Like most engineering students, my freshman year has been mostly spent obsessing over my grades. Knowing anything below a 3.75 GPA could deny me admission into competitive engineering programs, I fixated on my studies above all else. Pi bonds, derivatives and coding syntax dominated my consciousness for months at a time. In my exhaustion, I never thought much about writing and sharing my beliefs with others.
While I started writing on a whim, I am now eternally grateful that I did. The few weeks I have spent on the opinion desk at The Battalion have been a pivotal journey of self-discovery and convinced me that self-expression is an undervalued skill critical to STEM education.
I remember the process of writing my first column quite clearly. Upon meticulously constructing the article, my editor informed me the piece was lacking in “personal style.” While my first instinct was initially defensive in nature, I soon realized that the critique was quite apt. The column did communicate information and a thesis, but it failed to embody any of my own values and feelings. I had simply curated information, assembled points together and added a conclusion.
In short, I had written like an engineer: preoccupied with facts and knowledge, attentive to the world — yet profoundly disinterested in myself. I had designed an entire article but never really consulted my own intuition. It was time for me to write a piece — rather than simply construct one.
So, with my editor’s words still ringing in my ears, I set out to write my next article. Entitled, “Man vs. Memory,” the piece was a methodical analysis of how Martin Luther King Jr.’s activism has been misappropriated in modern discourse. While it certainly was carefully argued, it was — in contrast to the first — intensely passionate, provocative and much more thoughtful.
The process of writing “Man vs. Memory,” as well as subsequent articles, was both incredibly humbling and empowering. Once you lay out your beliefs and values on paper, oftentimes they can appear jumbled, muddled and even embarrassing. Sometimes this incoherency can be attributed to poor communication skills, but in many other instances it is indicative of dissonance and ignorance within the ideas themselves.
Writing, and art in general, forces you to refine your perspectives and confront their deficiencies which often go unexamined. The process can be frustrating and even demoralizing at times, but that just makes the results all the more valuable.
To my delight, “Man vs. Memory” would end up being published in a print edition of The Battalion. Seeing my work on newsstands all around campus felt intensely surreal at first. But once the sensation faded, an equally captivating feeling of pride and pure euphoria replaced it.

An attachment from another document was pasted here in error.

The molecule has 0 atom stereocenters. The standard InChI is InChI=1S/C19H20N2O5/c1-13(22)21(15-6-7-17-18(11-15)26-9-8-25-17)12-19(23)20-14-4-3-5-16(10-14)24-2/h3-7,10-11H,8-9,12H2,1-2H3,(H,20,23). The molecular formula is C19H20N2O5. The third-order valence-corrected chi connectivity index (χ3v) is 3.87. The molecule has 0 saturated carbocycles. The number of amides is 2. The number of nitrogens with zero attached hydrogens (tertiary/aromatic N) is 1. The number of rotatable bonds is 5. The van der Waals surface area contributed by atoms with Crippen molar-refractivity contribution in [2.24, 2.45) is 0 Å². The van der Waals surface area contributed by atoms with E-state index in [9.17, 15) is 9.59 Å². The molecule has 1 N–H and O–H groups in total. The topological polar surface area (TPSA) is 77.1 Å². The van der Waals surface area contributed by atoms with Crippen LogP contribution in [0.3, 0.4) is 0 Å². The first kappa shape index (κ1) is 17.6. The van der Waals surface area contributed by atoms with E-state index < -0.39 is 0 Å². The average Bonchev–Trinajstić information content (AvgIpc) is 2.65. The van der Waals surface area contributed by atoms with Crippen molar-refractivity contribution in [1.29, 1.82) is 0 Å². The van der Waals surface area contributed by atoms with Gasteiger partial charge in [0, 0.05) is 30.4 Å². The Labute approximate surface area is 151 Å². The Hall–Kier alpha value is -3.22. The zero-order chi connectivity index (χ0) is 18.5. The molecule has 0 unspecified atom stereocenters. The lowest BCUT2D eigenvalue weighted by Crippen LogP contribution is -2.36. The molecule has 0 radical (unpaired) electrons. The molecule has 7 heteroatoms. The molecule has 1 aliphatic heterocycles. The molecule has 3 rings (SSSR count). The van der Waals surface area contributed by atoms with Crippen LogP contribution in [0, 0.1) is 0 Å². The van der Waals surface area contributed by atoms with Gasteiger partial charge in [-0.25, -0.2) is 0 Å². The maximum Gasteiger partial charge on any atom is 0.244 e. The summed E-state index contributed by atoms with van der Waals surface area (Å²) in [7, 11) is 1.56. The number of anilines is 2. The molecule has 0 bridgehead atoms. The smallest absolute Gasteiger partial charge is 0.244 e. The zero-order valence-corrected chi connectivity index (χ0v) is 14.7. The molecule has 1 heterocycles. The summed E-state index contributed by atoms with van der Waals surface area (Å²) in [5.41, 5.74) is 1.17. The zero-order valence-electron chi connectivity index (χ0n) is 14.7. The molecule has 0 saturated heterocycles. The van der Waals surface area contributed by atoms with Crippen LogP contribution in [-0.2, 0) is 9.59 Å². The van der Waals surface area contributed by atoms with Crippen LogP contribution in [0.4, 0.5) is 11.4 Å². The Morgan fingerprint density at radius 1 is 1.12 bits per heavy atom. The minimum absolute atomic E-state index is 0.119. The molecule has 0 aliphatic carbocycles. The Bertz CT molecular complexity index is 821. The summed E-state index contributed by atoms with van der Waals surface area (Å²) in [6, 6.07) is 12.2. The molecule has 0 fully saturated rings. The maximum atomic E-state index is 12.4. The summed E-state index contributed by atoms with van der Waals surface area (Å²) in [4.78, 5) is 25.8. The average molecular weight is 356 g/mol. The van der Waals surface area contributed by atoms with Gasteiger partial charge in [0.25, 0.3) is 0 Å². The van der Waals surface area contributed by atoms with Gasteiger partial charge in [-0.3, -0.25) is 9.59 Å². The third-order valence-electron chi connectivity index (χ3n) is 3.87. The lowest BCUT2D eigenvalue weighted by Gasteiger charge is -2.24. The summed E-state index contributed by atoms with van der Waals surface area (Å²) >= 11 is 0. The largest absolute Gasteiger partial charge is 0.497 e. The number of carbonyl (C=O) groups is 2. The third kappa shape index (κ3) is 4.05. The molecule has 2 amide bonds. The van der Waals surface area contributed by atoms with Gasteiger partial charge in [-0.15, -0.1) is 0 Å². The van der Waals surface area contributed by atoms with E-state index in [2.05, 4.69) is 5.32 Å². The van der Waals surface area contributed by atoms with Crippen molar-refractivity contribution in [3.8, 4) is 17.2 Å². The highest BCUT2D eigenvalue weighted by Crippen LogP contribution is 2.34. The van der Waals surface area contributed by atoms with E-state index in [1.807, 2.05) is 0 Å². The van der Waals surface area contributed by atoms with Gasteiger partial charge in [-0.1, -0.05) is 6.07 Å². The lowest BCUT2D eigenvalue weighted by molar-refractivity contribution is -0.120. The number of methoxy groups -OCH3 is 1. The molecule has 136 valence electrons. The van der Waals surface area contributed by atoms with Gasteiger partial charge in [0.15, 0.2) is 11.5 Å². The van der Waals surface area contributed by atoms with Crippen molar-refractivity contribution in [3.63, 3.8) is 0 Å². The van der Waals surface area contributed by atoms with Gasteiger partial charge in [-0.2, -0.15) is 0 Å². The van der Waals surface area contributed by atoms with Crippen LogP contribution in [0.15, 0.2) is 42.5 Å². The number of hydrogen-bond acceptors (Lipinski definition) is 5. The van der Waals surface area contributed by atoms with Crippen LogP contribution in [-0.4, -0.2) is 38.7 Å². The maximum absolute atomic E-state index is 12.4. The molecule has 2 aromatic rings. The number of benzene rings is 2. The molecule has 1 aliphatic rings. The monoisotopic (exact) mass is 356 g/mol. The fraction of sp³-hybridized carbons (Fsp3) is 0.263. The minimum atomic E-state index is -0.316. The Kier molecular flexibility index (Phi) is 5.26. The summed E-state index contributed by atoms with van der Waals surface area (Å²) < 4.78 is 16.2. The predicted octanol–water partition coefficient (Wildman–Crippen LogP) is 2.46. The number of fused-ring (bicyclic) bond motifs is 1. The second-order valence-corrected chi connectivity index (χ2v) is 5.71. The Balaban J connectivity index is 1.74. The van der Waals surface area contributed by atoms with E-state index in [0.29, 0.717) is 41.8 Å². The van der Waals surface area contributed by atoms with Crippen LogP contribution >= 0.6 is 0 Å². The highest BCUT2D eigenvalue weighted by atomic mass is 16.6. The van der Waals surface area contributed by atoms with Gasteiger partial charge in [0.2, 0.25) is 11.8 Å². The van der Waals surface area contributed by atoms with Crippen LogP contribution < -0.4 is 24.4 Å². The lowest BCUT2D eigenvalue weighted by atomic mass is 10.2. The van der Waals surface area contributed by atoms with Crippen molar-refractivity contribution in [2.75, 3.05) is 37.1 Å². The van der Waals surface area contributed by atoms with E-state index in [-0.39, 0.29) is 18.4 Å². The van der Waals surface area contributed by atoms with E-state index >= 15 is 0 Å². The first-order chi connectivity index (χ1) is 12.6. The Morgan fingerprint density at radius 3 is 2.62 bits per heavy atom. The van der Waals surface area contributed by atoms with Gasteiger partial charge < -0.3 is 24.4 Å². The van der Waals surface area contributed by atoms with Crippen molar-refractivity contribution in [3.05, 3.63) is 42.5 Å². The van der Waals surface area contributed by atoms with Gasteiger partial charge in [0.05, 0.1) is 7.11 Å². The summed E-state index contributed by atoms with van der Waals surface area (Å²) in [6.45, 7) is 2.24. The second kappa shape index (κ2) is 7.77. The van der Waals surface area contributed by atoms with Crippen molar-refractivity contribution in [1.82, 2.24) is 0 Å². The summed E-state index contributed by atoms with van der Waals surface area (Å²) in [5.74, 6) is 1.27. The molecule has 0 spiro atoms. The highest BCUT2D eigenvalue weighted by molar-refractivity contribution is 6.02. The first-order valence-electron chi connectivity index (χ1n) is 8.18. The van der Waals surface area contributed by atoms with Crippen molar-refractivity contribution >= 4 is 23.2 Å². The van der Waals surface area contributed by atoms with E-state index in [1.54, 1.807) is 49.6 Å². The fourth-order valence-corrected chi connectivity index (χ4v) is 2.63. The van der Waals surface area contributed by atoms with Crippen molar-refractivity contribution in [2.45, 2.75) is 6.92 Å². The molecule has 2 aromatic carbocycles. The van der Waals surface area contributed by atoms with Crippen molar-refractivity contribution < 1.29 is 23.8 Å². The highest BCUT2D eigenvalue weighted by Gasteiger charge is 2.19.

That day, I was able to hold in my hands a physical manifestation of my own beliefs, values and intense convictions. Behind each carefully chosen word was just a little bit of myself, and I am proud to say it showed.
Texas A&M devotes hundreds of millions of dollars to its engineering programs, but writing and publishing that piece for a self-funded paper gave me more personal satisfaction and joy than my entire first semester of engineering.
This process of refining and presenting my own beliefs has expanded both my personal and professional capacities. Since writing that piece and subsequent works, I’ve noticed I am more confident in my own skills and ability to communicate. While I certainly still have much to learn and room to grow, the progress that I make feels rewarding, and I wish the same for every other burnt-out engineering major in Aggieland.
But, being at a STEM-oriented school, most of us are often encouraged to seek understanding of the physical world, first and foremost. However, understanding yourself can oftentimes be an equally rewarding and valuable experience. I know this realization may seem cliche — perhaps blaringly obvious to many — but, to me, it wasn’t.
If there is any field that desperately needs these skills of introspection, it is STEM. As engineering, science and math students, we are often told our work will breed inherent progress. But, if the past is any indicator, our innovations will not always create a better future.
Have platforms like Facebook really shaped our world for the better? They have connected communities from all over the globe, but they have also destabilized our democracy and harmed many of the youth.
Who does our current development in the field of computing serve? While modern computers have undeniably provided a higher quality of life for individuals here in the U.S., the same demand for conflict minerals that power our phones and laptops also drive deadly conflicts abroad. Computing benefits rich countries like the U.S. often at the expense of others.
Cryptocurrencies claim to be the key to revolutionizing the world of finance, but they are often used for money laundering and contribute heavily to global warming.
What makes a better future? Who should innovation seek to serve? If we are to truly innovate, these challenging questions need answers, but existing industries and traditional STEM emphases are unequipped to give them.
The same sort of introspection writing facilitates is lacking within our field. Engineers, scientists and mathematicians, if we truly want to design a better future, we need to understand not just the physical world, but our place within it as well. It is time for STEM to facilitate more honest conversations about the role and values of technology.
So please, whether it's writing, music or art, seek out these forms of self-expression — for reflection and self-knowledge are every bit as important and valid as calculus and physics.
Caleb Elizondo is an engineering freshman and opinion columnist for The Battalion.
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